You are here: UNE Home / Teaching & Learning Centre / Academic Skills Office / Academic Skills Online / Academic Writing / Quoting authors

Quoting authors

(Click for a hint)

Occasionally, you may use direct quotes (the exact words of the author) as evidence in your writing. It is useful sometimes to use the original words of the author when those exact words carry special significance. Direct quoting should not, however, be the primary strategy for presenting evidence in your writing.

This workshop:

Key words: direct quote, short quote, long quote, reporting words and phrases, indenting, ellipsis

Please note that the APA referencing style is used in this workshop.

About direct quotes

When you use a direct quote, you copy and reference the exact word/s of the author into your writing. A direct quote may be:

  1. One word
  2. A phrase or part of a sentence
  3. A sentence
  4. A group of sentences

Exercise 1: Identifying direct quotes

Read this paragraph and note the direct quotes:

For ALL quotes:
  1. Use the exact words of the author
  2. Make sure your quotation blends with the sentence
  3. Use strong or weak author to acknowledge the source
  4. Use reporting words or phrases to integrate the quote into your writing
  5. Reference your source of information

Acceptable/unacceptable quotes

There is an excellent short workshop and quiz on the following site that you should do next. It shows very clearly what is acceptable and unacceptable quoting in students' writing. (5 minutes)

Quoting (UTS)

Rules for short & long direct quotes

When you decide to use the EXACT words of an author in your writing, you will need to consider whether you want to use only a few words (short quote) or a longer chunk of text (long quote). There are different rules for using quotes according to the length of the quote.

Short direct quotes

Short quotes are from one word to about 40 words. Follow these conventions:

  1. use double quotation marks "..."
  2. include the quote in the text by using reporting words


According to Princeton Writing Centre (2009, para. 7), direct quotes should only be used provide support for academic argument for a "compelling" (one word) reason and the choice to quote may be because "you want your readers to be able to see, in full, what someone else has said" (16 words) before you go on to analyse the statement.

Long direct quotes

Long quotes are more than 40 words OR three typed lines. Follow these conventions:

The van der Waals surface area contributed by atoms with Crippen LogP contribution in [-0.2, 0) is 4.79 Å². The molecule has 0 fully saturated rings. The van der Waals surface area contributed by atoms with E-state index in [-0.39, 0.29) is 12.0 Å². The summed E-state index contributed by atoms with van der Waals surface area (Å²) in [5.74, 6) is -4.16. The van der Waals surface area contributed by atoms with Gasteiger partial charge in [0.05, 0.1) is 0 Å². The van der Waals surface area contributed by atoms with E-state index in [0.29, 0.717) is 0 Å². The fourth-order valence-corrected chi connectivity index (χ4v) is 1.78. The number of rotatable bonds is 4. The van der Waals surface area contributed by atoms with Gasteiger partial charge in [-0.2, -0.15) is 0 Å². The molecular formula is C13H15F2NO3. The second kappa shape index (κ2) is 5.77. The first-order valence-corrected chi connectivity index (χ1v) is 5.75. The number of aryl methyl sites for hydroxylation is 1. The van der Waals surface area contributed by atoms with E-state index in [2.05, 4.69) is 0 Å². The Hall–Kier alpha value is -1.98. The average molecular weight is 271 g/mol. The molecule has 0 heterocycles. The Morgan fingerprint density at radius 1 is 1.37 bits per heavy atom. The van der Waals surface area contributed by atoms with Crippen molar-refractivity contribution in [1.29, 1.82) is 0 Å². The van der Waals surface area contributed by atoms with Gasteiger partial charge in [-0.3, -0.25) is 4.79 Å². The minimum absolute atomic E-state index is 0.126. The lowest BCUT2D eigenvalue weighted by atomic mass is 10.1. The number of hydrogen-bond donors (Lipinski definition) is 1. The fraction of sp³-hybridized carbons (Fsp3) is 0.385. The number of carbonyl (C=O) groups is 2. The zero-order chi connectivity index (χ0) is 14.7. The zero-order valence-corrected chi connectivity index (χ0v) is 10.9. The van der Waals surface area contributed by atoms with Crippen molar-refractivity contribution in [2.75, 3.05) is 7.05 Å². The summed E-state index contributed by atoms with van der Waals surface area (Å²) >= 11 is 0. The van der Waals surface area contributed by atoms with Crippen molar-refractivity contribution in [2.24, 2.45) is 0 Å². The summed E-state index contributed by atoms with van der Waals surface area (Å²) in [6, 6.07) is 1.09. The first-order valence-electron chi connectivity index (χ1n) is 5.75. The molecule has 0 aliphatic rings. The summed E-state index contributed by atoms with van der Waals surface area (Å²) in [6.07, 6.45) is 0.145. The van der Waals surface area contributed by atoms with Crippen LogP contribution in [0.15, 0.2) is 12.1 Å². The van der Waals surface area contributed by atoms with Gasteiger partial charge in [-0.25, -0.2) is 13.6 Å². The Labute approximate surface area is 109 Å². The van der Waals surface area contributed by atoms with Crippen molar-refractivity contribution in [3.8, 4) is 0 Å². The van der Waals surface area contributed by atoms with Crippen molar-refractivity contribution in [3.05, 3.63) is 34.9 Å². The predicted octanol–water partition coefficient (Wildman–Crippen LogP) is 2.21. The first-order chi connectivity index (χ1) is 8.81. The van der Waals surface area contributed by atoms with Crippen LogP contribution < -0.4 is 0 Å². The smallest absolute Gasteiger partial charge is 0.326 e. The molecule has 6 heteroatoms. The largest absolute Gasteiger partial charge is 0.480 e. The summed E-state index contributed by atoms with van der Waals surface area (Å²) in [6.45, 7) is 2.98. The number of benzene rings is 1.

1. leave no space above and below the long quote
  2. make the text size the same as the essay text size
  3. indent approximately one centimetre to the right
  1. do NOT use quotation marks


Students often misunderstand the role of quotations in writing and overdo the strategy:

Students include four quotations where one would do. This can give the impression that you don't have enough to say and are using quotations to take up space [a common strategy for some students]. Also, the excessive use of quotes ... may be taken to indicate that you don't understand the position well enough to explain it in your own words. (Dartmouth, 2008, para. 11) (62 words)
Moreover, there are a number of technical rules that students need to learn to use quotations correctly in their writing.

Rules for punctuating direct quotes

When you join your introductory words to your quote, use the following punctuation rules:

Click on each link for a description.

Rules for modifying quotes

Exercise 2: Modifying direct quotes

Click on 'Start analysis' to see how the quotes have been modified.

Conventions for modifying direct quotes

The following table gives you a few of the most common rules for modifying the words of authors in a direct quote:

Making a change Correct convention
Leaving out some words (because you may not need all of the words in the middle of the quote) Use an ellipsis signal (three dots ... ). Leave a space either side of the 3 dots
Changing the capitalisation of a letter Use square brackets [ ] around the letter
Adding words to the quote (without changing the meaning) Use square brackets [ ] around the added words

Don't do this!

  1. Don't DUMP information into your paragraph. Blend the words of the author with your own words.
  2. Don't use TOO MANY direct quotes in your writing (e.g. 2-3 long quotes and 4-5 short quotes is enough in a 2000 word essay). The lecturers prefer to see paraphrasing - writing quotes in your own words).
  3. Don't change a couple of words from a direct quote and think that it is a paraphrase - either use the exact words or change the words of the author significantly so that it is a correct paraphrase.

Back to top